The heart of the continuous extraction system lies in the horizontal decanter, where the crushed and liquefied paste undergoes centrifugal action. The principal characteristics of the three-phase extraction system are, for every one hundred kilos of olives processed, the addition of about 35-55 lt. of hot water into the decanter and the production of solid waste (pomace) with 50% humidity and approximately 90-110 lt. of vegetation water. The most pressing problem of the three-phase centrifugal extraction system consists of the production of great quantities of waste water and the difficulties encountered in disposing of them. The vegetation water, in fact, is highly acid and toxic for plants, owing to its chemical composition. Therefore, before it is used in fertigation and sprayed on fields, certain agricultural and legislative issues must be considered.

Environmental and economic requirements led, during the early ‘90s, to the perfection of a new-generation centrifugal extraction system, that was capable of eliminating the issues associated with vegetation water.

This type of extraction, known as the “two phase” or “integral method”, makes it possible to eliminate the use of process water, so indispensable in the three-phase system, with the double advantage of limiting the use of natural resources (water) and eliminating the production of waste water, whose disposal adds considerably to the running costs of olive mills.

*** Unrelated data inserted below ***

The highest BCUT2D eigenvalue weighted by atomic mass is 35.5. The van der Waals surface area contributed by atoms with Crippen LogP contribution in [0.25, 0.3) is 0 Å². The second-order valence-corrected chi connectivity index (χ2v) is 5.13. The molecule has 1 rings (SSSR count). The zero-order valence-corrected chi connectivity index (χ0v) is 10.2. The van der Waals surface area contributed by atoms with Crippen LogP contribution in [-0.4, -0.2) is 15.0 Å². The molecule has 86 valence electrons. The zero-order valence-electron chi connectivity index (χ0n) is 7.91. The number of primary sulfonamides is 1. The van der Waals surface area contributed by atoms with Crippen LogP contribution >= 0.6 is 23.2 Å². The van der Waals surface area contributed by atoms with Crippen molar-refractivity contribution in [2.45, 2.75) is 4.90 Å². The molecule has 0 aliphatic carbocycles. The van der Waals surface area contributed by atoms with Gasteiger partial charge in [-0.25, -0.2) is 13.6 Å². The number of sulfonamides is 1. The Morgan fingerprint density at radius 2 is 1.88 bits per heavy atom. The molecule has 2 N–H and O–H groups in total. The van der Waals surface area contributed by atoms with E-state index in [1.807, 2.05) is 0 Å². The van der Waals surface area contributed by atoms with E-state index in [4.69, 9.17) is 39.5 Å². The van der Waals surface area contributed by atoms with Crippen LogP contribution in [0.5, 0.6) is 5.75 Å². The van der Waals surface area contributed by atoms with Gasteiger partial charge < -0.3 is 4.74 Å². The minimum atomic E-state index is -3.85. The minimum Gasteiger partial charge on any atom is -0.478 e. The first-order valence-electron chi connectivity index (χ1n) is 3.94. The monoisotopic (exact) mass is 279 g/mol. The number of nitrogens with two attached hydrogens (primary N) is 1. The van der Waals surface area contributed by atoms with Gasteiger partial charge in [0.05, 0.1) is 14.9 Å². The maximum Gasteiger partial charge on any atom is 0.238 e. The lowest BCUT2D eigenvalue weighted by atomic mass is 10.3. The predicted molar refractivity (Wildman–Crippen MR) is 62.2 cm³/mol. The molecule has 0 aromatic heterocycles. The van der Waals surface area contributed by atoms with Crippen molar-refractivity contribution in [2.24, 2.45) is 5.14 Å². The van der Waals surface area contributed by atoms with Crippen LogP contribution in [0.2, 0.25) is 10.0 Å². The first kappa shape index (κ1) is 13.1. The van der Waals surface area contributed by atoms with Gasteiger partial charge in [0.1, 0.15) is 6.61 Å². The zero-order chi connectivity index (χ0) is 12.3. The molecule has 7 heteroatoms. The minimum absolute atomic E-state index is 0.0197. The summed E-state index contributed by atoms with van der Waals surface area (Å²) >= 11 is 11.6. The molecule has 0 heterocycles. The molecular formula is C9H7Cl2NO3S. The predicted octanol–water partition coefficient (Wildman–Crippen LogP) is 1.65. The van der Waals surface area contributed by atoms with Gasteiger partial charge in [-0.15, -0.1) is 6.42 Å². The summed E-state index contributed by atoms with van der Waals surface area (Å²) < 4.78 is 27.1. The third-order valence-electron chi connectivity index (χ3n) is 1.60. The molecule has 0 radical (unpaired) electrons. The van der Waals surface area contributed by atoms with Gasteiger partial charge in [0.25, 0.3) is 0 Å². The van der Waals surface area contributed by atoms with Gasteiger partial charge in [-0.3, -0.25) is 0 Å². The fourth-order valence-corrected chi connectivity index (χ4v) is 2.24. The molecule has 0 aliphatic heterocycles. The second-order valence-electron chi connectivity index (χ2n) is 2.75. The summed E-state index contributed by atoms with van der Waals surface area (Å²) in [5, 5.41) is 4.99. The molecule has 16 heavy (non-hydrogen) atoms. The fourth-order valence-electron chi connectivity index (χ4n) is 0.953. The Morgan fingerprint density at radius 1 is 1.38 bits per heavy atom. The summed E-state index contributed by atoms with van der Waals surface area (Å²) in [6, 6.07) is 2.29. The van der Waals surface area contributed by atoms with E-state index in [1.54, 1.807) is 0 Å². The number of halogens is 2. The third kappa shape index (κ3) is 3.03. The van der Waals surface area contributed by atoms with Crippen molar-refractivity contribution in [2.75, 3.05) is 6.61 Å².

In two-phase extraction, the horizontal centrifuge is designed to have only two exits, so that the vegetation water is expelled together with the solid waste (pomace) while the oil is expelled from the other end. From here, via the vibro-filter compartment, the oil mixture is channelled into a single vertical centrifuge. Therefore the only by-product that is obtained is a very wet pomace (with about 65% water content).

The principal feature of this system is the oil is extracted from the olive paste without the addition of water. Only if the olives happen to be too dry is 5% of water added, to reach the correct water content.

The addition of process water in the three-phase system results in more oil being lost in the pomace, therefore a lower extractive yield, the production of large quantities of vegetation water to be disposed of with consequent issues of both economic and environmental nature and a lower quality of production, mainly linked to the lower content of polyphenols in the oil obtained.

If process water is not added, on the other hand, a better quality of oil is obtained with lower environmental impact (thanks to the lesser quantity of vegetation water produced) and lower investment and operating costs, the latter due to reduced consumption of water and energy.

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